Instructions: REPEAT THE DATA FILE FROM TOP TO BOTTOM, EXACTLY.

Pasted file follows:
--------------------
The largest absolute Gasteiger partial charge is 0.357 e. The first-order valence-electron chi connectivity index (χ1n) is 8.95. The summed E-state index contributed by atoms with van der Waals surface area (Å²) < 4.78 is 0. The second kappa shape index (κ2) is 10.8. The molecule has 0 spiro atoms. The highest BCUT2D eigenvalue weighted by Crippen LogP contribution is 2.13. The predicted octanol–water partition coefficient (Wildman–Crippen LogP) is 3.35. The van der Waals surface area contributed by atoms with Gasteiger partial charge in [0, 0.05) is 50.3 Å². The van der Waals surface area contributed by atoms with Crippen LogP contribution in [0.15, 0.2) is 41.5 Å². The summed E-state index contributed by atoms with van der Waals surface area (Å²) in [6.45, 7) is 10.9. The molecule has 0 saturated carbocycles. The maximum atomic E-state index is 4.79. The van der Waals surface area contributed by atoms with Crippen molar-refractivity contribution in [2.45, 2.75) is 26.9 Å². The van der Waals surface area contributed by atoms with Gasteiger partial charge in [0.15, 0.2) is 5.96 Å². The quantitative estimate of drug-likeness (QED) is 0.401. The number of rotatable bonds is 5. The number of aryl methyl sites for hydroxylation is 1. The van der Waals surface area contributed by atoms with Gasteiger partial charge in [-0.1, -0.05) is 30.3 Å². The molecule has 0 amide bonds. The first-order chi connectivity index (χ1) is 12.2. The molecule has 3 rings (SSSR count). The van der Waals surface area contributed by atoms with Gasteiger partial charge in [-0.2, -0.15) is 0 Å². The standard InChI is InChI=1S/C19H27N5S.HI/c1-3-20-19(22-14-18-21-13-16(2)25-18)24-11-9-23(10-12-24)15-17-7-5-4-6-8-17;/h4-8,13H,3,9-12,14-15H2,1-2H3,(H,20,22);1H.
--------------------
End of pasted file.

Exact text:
The largest absolute Gasteiger partial charge is 0.357 e. The first-order valence-electron chi connectivity index (χ1n) is 8.95. The summed E-state index contributed by atoms with van der Waals surface area (Å²) < 4.78 is 0. The second kappa shape index (κ2) is 10.8. The molecule has 0 spiro atoms. The highest BCUT2D eigenvalue weighted by Crippen LogP contribution is 2.13. The predicted octanol–water partition coefficient (Wildman–Crippen LogP) is 3.35. The van der Waals surface area contributed by atoms with Gasteiger partial charge in [0, 0.05) is 50.3 Å². The van der Waals surface area contributed by atoms with Crippen LogP contribution in [0.15, 0.2) is 41.5 Å². The summed E-state index contributed by atoms with van der Waals surface area (Å²) in [6.45, 7) is 10.9. The molecule has 0 saturated carbocycles. The maximum atomic E-state index is 4.79. The van der Waals surface area contributed by atoms with Crippen molar-refractivity contribution in [2.45, 2.75) is 26.9 Å². The van der Waals surface area contributed by atoms with Gasteiger partial charge in [0.15, 0.2) is 5.96 Å². The quantitative estimate of drug-likeness (QED) is 0.401. The number of rotatable bonds is 5. The number of aryl methyl sites for hydroxylation is 1. The van der Waals surface area contributed by atoms with Gasteiger partial charge in [-0.1, -0.05) is 30.3 Å². The molecule has 0 amide bonds. The first-order chi connectivity index (χ1) is 12.2. The molecule has 3 rings (SSSR count). The van der Waals surface area contributed by atoms with Gasteiger partial charge in [-0.2, -0.15) is 0 Å². The standard InChI is InChI=1S/C19H27N5S.HI/c1-3-20-19(22-14-18-21-13-16(2)25-18)24-11-9-23(10-12-24)15-17-7-5-4-6-8-17;/h4-8,13H,3,9-12,14-15H2,1-2H3,(H,20,22);1H.